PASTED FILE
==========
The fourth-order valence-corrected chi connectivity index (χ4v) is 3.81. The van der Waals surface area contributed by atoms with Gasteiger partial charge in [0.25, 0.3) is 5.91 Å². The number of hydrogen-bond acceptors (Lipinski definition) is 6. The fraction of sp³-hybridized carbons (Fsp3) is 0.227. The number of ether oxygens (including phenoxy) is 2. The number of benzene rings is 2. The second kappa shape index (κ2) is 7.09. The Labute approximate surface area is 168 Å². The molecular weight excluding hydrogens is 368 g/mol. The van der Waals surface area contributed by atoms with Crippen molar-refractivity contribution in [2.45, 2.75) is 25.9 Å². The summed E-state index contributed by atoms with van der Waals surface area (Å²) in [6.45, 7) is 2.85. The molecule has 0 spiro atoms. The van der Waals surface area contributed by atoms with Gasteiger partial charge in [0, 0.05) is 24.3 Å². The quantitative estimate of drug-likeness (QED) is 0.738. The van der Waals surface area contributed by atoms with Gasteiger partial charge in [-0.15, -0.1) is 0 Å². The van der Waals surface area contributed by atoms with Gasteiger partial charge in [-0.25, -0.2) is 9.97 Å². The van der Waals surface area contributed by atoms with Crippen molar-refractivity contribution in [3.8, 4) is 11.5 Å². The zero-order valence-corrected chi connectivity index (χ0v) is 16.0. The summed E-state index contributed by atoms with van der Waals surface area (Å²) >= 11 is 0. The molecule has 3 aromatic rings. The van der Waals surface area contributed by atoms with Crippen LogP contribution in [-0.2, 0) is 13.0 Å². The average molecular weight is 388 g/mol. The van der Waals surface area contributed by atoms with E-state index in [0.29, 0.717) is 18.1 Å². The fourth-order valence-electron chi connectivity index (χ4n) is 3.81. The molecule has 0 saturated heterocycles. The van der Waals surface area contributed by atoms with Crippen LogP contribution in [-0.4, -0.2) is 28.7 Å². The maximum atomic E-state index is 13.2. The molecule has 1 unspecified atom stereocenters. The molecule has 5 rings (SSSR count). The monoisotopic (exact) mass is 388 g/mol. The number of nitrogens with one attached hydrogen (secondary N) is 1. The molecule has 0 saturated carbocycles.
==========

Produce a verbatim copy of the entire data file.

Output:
The fourth-order valence-corrected chi connectivity index (χ4v) is 3.81. The van der Waals surface area contributed by atoms with Gasteiger partial charge in [0.25, 0.3) is 5.91 Å². The number of hydrogen-bond acceptors (Lipinski definition) is 6. The fraction of sp³-hybridized carbons (Fsp3) is 0.227. The number of ether oxygens (including phenoxy) is 2. The number of benzene rings is 2. The second kappa shape index (κ2) is 7.09. The Labute approximate surface area is 168 Å². The molecular weight excluding hydrogens is 368 g/mol. The van der Waals surface area contributed by atoms with Crippen molar-refractivity contribution in [2.45, 2.75) is 25.9 Å². The summed E-state index contributed by atoms with van der Waals surface area (Å²) in [6.45, 7) is 2.85. The molecule has 0 spiro atoms. The van der Waals surface area contributed by atoms with Gasteiger partial charge in [0, 0.05) is 24.3 Å². The quantitative estimate of drug-likeness (QED) is 0.738. The van der Waals surface area contributed by atoms with Gasteiger partial charge in [-0.15, -0.1) is 0 Å². The van der Waals surface area contributed by atoms with Gasteiger partial charge in [-0.25, -0.2) is 9.97 Å². The van der Waals surface area contributed by atoms with Crippen molar-refractivity contribution in [3.8, 4) is 11.5 Å². The zero-order valence-corrected chi connectivity index (χ0v) is 16.0. The summed E-state index contributed by atoms with van der Waals surface area (Å²) >= 11 is 0. The molecule has 3 aromatic rings. The van der Waals surface area contributed by atoms with Crippen LogP contribution in [-0.2, 0) is 13.0 Å². The average molecular weight is 388 g/mol. The van der Waals surface area contributed by atoms with E-state index in [0.29, 0.717) is 18.1 Å². The fourth-order valence-electron chi connectivity index (χ4n) is 3.81. The molecule has 0 saturated heterocycles. The van der Waals surface area contributed by atoms with Crippen LogP contribution in [-0.4, -0.2) is 28.7 Å². The maximum atomic E-state index is 13.2. The molecule has 1 unspecified atom stereocenters. The molecule has 5 rings (SSSR count). The monoisotopic (exact) mass is 388 g/mol. The number of nitrogens with one attached hydrogen (secondary N) is 1. The molecule has 0 saturated carbocycles.